- Great Smoky Mountain National Park, North Carolina and Tennessee: Spring brings more than 1,700 types of wildflowers that bloom for your viewing pleasure as well as colorful wildlife. It’s also an ideal time to hike the many trails at Great Smoky Mountain National Park.
- Glacier Bay National Park, Alaska: If your idea of a great vacation is seeing nature in all of its splendor, this is the park to visit. You’ll have spectacular views of pristine mountains and lakes, which are accentuated during the spring by low-hanging clouds and vibrant sunlight. Keep an eye out for marine life as well – including humpback and orca whales – by taking a boat tour.
- Crater Lake National Park, Oregon: Summer is the best time to enjoy the clean air and see Crater Lake’s clear blue water and 2,000-foot cliffs. You’ll have access to more than 100 miles of hiking trails – including the 2.5-mile Mount Scott Trail, which offers excellent views of Crater Lake.
- Apostle Islands National Lakeshore, Wisconsin: This lakeshore at the northern tip of Wisconsin features 21 islands in Lake Superior, which means plenty of summertime boating, kayaking, water skiing and fishing. It’s also an ideal time to scuba dive amid old shipwrecks.
- Grand Teton National Park, Wyoming: Grand Teton is the highest peak in the Teton Range at 13,775 feet above the Jackson Hole valley floor, and the warmer climate of summer makes it the best time to enjoy it. Numerous water options are available, including streams, smaller lakes and the 15-mile-long Jackson Lake.
- Mammoth Cave National Park, Kentucky: This park features the world’s longest cave system, so it’s the perfect place to escape the summer heat. You’ll have access to more than 400 miles of caves. In the summer, park rangers lead more than a dozen different tours. Above ground, you can enjoy boating, canoeing, kayaking and riverside camping.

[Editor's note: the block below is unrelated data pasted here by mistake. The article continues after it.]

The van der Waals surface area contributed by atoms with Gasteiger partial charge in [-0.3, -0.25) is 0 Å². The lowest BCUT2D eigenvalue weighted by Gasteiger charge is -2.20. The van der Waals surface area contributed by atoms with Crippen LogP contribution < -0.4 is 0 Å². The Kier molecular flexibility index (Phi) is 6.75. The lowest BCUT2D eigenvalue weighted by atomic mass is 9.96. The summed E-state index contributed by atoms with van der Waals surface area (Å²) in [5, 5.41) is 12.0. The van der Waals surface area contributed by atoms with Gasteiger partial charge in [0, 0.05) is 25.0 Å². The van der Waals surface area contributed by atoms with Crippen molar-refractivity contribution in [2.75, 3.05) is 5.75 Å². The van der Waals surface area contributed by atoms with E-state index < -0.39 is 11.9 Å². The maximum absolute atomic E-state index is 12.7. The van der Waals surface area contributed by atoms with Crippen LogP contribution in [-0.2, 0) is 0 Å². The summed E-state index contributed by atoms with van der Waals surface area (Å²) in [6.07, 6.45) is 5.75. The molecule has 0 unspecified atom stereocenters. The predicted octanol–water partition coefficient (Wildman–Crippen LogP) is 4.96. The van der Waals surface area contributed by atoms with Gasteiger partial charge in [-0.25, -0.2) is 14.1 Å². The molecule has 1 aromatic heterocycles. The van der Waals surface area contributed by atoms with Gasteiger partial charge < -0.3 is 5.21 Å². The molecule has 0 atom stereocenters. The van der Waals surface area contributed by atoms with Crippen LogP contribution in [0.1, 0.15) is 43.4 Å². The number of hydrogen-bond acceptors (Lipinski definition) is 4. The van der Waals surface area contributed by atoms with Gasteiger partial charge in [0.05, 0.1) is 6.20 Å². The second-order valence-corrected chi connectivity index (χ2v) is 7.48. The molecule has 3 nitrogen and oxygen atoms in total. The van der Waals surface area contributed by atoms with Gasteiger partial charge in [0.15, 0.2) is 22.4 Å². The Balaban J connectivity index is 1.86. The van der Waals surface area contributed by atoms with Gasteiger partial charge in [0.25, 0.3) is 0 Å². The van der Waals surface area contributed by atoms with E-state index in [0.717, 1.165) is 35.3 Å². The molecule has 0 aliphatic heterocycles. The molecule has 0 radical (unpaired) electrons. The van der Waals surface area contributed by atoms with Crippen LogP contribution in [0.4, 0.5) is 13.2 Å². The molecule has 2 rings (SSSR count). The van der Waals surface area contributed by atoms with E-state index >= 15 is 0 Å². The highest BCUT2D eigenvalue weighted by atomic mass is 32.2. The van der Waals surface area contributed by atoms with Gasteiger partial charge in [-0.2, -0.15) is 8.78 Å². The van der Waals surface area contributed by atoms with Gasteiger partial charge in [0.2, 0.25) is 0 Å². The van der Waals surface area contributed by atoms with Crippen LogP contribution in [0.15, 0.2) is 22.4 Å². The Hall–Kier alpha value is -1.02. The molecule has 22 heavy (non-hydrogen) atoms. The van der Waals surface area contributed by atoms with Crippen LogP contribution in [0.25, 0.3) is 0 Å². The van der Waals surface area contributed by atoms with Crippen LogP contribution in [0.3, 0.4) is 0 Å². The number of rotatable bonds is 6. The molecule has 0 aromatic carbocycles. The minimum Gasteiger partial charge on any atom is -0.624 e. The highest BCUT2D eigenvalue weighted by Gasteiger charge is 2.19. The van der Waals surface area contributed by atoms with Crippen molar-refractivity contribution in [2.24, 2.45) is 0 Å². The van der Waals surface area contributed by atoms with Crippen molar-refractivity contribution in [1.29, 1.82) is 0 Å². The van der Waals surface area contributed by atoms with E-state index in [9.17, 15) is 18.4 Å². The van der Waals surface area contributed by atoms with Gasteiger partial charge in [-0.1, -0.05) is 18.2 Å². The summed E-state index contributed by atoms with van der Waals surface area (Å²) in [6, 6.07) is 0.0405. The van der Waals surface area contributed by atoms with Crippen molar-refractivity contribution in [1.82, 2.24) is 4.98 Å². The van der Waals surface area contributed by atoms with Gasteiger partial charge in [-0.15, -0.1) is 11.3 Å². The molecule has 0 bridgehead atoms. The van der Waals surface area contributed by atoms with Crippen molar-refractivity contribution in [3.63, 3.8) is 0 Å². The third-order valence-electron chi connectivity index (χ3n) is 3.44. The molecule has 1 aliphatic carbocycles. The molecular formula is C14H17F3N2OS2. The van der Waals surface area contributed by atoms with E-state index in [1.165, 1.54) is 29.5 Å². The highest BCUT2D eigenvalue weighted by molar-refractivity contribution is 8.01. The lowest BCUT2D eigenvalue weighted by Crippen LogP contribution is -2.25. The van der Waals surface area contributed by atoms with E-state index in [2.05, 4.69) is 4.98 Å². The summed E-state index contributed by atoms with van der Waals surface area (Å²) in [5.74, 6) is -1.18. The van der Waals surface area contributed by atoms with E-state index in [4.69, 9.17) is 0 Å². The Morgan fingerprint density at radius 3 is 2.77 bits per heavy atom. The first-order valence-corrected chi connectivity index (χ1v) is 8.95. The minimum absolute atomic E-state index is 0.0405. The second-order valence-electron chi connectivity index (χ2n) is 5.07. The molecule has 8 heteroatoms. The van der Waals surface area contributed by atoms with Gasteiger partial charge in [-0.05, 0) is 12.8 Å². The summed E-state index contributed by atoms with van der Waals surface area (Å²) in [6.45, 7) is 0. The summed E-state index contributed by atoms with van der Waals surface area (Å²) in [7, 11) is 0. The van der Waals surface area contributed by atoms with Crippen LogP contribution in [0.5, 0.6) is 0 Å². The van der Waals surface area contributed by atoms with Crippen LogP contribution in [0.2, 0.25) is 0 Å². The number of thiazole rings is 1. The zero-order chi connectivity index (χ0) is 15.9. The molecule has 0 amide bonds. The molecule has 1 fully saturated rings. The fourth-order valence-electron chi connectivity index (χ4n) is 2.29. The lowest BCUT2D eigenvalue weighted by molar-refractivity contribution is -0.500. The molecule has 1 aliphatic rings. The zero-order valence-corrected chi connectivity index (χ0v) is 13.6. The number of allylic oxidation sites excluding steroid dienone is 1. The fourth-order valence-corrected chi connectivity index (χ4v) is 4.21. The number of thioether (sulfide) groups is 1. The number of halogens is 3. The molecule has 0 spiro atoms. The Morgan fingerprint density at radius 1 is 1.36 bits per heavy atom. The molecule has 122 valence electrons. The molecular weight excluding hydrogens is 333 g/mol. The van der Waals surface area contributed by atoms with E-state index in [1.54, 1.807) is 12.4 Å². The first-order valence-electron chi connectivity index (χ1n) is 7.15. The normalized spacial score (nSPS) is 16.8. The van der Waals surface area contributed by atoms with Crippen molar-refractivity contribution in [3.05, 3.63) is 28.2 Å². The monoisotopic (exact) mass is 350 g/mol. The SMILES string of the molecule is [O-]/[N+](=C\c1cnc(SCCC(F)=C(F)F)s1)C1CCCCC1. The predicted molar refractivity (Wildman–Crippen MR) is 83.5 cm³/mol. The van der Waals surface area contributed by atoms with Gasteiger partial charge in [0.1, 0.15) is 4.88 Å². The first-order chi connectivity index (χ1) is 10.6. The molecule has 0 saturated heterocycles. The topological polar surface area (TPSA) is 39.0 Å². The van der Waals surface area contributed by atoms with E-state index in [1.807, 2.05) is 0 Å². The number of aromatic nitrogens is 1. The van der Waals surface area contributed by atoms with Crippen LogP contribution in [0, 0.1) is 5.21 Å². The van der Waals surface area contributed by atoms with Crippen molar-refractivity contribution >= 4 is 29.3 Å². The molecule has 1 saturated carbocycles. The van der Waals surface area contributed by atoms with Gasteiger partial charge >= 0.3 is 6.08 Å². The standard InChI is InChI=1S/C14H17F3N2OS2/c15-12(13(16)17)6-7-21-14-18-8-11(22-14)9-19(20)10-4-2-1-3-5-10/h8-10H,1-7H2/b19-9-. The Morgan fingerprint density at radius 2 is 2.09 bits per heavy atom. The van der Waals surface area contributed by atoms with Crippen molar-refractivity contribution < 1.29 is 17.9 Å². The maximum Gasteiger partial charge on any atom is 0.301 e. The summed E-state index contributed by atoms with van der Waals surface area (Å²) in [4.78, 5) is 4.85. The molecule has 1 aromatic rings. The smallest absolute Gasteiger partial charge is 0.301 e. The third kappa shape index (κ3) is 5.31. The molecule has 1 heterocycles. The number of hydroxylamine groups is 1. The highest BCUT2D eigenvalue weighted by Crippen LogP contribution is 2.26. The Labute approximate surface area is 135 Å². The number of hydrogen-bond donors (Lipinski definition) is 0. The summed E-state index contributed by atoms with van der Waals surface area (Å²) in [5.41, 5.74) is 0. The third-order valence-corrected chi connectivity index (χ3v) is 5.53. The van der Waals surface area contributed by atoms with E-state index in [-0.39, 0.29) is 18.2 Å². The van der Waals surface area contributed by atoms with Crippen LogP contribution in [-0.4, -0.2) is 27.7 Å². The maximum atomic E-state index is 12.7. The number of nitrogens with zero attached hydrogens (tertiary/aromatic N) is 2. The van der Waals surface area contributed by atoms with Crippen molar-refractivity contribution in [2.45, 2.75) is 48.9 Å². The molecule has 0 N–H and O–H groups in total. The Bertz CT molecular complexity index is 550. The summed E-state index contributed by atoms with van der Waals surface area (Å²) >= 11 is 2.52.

- Shenandoah National Park, Virginia: Few areas in the U.S. offer more colorful fall foliage than Shenandoah National Park. Visitors can take part in the annual Fall Foliage Bike Festival, hike the Appalachian Trail, or take a drive along the Blue Ridge Parkway for a kaleidoscope of colors.
- Grand Teton National Park, Wyoming: You’ll get great views of the yellow aspens at Grand Teton during September and October – including reflections off of the park’s many lakes. There are also plenty of recreational options, including hiking, boating, and fishing.
- Guadalupe Mountains National Park, Texas: Rich colors paint the breathtaking views from the four highest peaks in the state, as well as desert and dunes for hiking. This west Texas park has the world’s most extensive Permian fossil reef, and the night skies are filled with an endless galaxy of stars.
- Zion National Park, Utah: The brilliant fall colors in Zion Canyon are best seen in late October. The cooler temperatures during the fall also make it an ideal time to take advantage of recreational activities such as hiking, climbing, and horseback riding.